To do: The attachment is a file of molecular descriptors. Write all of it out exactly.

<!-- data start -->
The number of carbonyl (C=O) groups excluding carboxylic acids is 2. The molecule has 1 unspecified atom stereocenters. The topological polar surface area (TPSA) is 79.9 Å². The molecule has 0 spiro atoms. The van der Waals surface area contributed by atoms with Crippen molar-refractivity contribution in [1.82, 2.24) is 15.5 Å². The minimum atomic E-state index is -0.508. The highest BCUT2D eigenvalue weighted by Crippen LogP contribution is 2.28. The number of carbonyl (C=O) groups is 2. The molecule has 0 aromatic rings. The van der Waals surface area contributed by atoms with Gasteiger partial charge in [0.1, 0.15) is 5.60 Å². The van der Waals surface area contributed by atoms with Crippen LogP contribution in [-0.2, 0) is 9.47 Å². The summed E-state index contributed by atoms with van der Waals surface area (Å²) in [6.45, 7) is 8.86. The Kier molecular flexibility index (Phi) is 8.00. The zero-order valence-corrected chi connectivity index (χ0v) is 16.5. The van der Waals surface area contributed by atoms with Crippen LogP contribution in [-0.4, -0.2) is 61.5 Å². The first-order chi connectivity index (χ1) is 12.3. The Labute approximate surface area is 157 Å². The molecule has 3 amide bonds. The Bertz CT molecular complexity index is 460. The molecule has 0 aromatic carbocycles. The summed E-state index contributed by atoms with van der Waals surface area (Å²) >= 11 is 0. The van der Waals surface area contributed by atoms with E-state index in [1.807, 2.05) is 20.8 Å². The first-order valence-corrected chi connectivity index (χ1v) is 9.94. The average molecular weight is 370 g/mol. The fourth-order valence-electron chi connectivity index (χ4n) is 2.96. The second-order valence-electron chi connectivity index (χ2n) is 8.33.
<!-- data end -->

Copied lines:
The number of carbonyl (C=O) groups excluding carboxylic acids is 2. The molecule has 1 unspecified atom stereocenters. The topological polar surface area (TPSA) is 79.9 Å². The molecule has 0 spiro atoms. The van der Waals surface area contributed by atoms with Crippen molar-refractivity contribution in [1.82, 2.24) is 15.5 Å². The minimum atomic E-state index is -0.508. The highest BCUT2D eigenvalue weighted by Crippen LogP contribution is 2.28. The number of carbonyl (C=O) groups is 2. The molecule has 0 aromatic rings. The van der Waals surface area contributed by atoms with Gasteiger partial charge in [0.1, 0.15) is 5.60 Å². The van der Waals surface area contributed by atoms with Crippen LogP contribution in [-0.2, 0) is 9.47 Å². The summed E-state index contributed by atoms with van der Waals surface area (Å²) in [6.45, 7) is 8.86. The Kier molecular flexibility index (Phi) is 8.00. The zero-order valence-corrected chi connectivity index (χ0v) is 16.5. The van der Waals surface area contributed by atoms with Crippen LogP contribution in [-0.4, -0.2) is 61.5 Å². The first-order chi connectivity index (χ1) is 12.3. The Labute approximate surface area is 157 Å². The molecule has 3 amide bonds. The Bertz CT molecular complexity index is 460. The molecule has 0 aromatic carbocycles. The summed E-state index contributed by atoms with van der Waals surface area (Å²) >= 11 is 0. The van der Waals surface area contributed by atoms with E-state index in [1.807, 2.05) is 20.8 Å². The first-order valence-corrected chi connectivity index (χ1v) is 9.94. The average molecular weight is 370 g/mol. The fourth-order valence-electron chi connectivity index (χ4n) is 2.96. The second-order valence-electron chi connectivity index (χ2n) is 8.33.